Fermentation and respiration

ATP or adenosyntrophosphate is a complex molecule formed by a nitro compound called adenine, by one sugar with five carbon atoms called ribose and three phosphoric groups. The phosphoric groups were present in the Earth’s crust as phosphates, that is, salts found in the rocks that the hot water of the primordial earth could have melted and carried to the sea. Adenine and ribose instead formed spontaneously and we have experimental proof of this.
In 1960 the American biochemist Juan Oro made hydrocyanic acid (one of the products of Miller’s experiment) react with ammonia thus obtaining adenine. In a further experiment, the biochemist added formaldehyde, a compound used as a disinfectant also known as formalin, obtaining ribose.
As we said before, ATP has three phosphoric groups of which, when two are detached, will release a huge amount of energy. For this reason the terminal binds of phosphoric groups are called “high energy” binds. When one of the phosphoric groups detaches from the ATP, what remains is called ADP (adenosyndiphosphate) because it has only two phosphoric groups.
Thanks to a particular enzyme a phosphoric group can pass from an ATP molecule to a glucose one creating glucose – phosphate and ADP. ADP must transform into ATP again to become once again an active molecule. The transformation of ADP into ATP actually happens through chemical reactions that release energy. If these reactions happen without oxygen they are called fermentation, with oxygen instead they are called respiration. In the primitive atmosphere, however, there was no oxygen and so we can assume that in primitive heterotrophy something similar to fermentation took place. Today fermentation happens in many unicellular organisms but also in many complex organisms, including man, which allow cells to survive, even for short time , in the absence of oxygen.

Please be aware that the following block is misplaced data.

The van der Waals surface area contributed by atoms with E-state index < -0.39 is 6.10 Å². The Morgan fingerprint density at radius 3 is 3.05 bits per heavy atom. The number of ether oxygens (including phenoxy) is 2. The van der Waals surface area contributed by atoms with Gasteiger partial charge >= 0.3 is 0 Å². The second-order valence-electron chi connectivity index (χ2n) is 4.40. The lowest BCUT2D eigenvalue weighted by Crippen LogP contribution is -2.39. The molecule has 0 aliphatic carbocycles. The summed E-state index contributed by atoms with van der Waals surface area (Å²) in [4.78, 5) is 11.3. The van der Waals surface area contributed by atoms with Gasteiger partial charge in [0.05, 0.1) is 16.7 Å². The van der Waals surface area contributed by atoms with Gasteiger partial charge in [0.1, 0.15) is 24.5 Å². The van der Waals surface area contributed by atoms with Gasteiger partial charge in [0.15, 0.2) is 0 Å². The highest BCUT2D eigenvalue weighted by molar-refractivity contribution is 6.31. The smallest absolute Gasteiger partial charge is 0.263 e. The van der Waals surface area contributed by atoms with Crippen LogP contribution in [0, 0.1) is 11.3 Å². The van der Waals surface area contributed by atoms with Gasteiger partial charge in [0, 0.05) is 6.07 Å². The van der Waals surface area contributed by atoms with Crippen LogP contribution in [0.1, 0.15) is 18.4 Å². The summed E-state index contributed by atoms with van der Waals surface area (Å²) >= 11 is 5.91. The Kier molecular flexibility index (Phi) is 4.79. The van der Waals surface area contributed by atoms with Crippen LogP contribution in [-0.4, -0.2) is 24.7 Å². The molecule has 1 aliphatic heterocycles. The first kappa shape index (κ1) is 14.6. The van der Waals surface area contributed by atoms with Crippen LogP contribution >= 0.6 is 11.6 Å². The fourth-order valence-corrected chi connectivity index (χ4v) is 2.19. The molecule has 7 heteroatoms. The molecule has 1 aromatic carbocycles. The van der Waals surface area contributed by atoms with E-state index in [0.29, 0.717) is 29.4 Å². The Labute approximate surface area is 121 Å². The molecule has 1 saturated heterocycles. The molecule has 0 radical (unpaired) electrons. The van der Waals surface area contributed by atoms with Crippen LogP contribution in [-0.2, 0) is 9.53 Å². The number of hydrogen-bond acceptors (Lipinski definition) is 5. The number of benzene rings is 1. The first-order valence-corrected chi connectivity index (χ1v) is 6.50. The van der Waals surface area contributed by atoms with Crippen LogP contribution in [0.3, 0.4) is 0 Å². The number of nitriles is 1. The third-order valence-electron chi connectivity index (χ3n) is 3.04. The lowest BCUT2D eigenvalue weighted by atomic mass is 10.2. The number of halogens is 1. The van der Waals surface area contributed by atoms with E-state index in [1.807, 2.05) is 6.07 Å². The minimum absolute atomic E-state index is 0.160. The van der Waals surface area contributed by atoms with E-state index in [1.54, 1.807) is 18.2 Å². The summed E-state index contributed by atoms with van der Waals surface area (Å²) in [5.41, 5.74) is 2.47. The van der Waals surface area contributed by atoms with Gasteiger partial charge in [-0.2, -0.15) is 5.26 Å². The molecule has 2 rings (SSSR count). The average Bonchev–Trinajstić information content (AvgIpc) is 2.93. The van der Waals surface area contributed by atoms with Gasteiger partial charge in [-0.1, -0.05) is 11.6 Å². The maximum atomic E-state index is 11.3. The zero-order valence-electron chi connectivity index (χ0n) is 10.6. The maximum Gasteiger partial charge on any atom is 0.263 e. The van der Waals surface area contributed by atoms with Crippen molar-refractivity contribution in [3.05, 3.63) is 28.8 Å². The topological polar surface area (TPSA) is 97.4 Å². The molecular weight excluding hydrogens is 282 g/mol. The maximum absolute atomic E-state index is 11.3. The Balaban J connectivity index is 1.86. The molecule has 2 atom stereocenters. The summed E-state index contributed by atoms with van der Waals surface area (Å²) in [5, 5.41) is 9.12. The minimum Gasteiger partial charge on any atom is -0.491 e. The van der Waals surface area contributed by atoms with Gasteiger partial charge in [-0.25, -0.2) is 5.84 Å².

The best known fermentation reaction, from a chemical point of view, is the one that transforms grape juice into wine. A sweet liquid such as grape juice thanks to the presence of glucose turns into a watery solution of ethyl alcohol: wine. Most of the energy produced in this transformation is stored in the phosphoric binds of the ATP. The transformation of glucose into ethyl alcohol releases carbon dioxide, of which there was very little in the atmosphere in those times, but then it will become vital for the subsequent evolution of metabolism. The anaerobe primitive organisms needed glucose and other simple organic substances for vital processes that were found easily in the water at the time, storing the energy produced in ATP.

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